Dr Bhagat Singh Thind was one of the first Indians to enlist with the United States Army in 1917. He settled in California after arriving in America in 1913. Dr Thind is among Indian soldiers remembered in a new research project for the US World War I Centennial Commission (Photo courtesy of David Singh & South Asian American Digital Archives)

Discovering the Unknown - Asian Indian soldiers in the US Military during WWI

Posted on centenarynews.com on 30 August 2017
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The stories of Asian Indians who fought for America in the Great War are being rediscovered by Tanveer Kalo, of St Lawrence University, Canton NY. In this article for Centenary News, he writes about how the project began during his internship at the US World War I Centennial Commission.

The First World War was not only was the United States’ first global conflict, but it was also the first time in which a truly diverse American military was able to showcase its strength and resolve on the battlefields of Europe.  Among this diverse American Expeditionary Force was a group of  Asian Indian soldiers. In the Spring of 2017, I completed an internship at the United States World War I Centennial Commission in Washington D.C. My assigned responsibility as an intern involved creating an original historical database on the service and lives of the Asian Indian soldiers during the war. 

This project originated from a simple conversation I had with my supervisor at the Commission, Mr Chris Christopher. I was sharing information that I had found about Dr Bhagat Singh Thind’s service in the US Army. Dr Thind was one of the first Asian Indians and turbaned Sikhs to serve in the American armed forces. Mr Christopher advised me to investigate more into Dr Thind’s time with the American Military during the war. As I did, I referred to Young India, a journal and newspaper publication from the South Asian American Digital Archives. Using this resource, I uncovered the fact that additional Asian Indians had participated in the conflict on the behalf of the United States.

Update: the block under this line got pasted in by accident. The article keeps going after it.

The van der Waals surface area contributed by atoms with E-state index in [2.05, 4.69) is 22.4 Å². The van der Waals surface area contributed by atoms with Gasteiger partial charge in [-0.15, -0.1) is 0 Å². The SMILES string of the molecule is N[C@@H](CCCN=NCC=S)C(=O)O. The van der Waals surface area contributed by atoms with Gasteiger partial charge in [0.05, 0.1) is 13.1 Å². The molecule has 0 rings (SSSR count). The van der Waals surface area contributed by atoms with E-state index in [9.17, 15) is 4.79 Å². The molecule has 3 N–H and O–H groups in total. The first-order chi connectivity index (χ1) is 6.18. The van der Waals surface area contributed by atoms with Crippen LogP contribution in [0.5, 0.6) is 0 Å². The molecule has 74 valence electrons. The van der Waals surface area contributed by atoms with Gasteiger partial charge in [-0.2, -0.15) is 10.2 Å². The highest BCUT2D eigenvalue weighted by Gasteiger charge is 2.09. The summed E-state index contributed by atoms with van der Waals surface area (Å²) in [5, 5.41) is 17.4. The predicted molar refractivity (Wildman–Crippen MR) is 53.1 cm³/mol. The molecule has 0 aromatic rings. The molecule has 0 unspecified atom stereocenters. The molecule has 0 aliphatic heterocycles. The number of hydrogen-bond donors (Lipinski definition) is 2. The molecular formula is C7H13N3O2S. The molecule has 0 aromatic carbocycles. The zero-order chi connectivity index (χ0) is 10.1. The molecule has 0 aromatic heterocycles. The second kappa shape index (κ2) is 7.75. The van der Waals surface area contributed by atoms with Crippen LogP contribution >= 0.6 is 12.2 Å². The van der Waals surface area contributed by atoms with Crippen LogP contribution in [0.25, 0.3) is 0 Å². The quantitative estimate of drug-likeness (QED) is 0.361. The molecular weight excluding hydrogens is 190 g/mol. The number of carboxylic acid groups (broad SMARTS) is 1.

The August and October 1918 issues of Young India listed the names and included photographs of Indians who were in training or deployed overseas to Europe. I utilized the information from Young India to identify primary documents catalogued on the website ancestryinstitution.com. Over a period of 4 months, I examined, analyzed and collected hundreds of records, such as naturalization papers, Federal census documents, military registration cards, and more in order to recreate accounts specific to the lives of these soldiers and relative to their military service. My searches used the moment they arrived in the US as a common starting point and traced through time to their last known life event. 

Dr Karm Chandra (K.C.) Kerwell enlisted in the US Military in July 1917 while still a medical student at the University of Michigan, Ann Arbor. Before the United States entered the First World War, he served with the Michigan National Guard (M.N.G) on the Mexican border (Image courtesy of Karm Edward  Kerwell & South Asian American Digital Archives)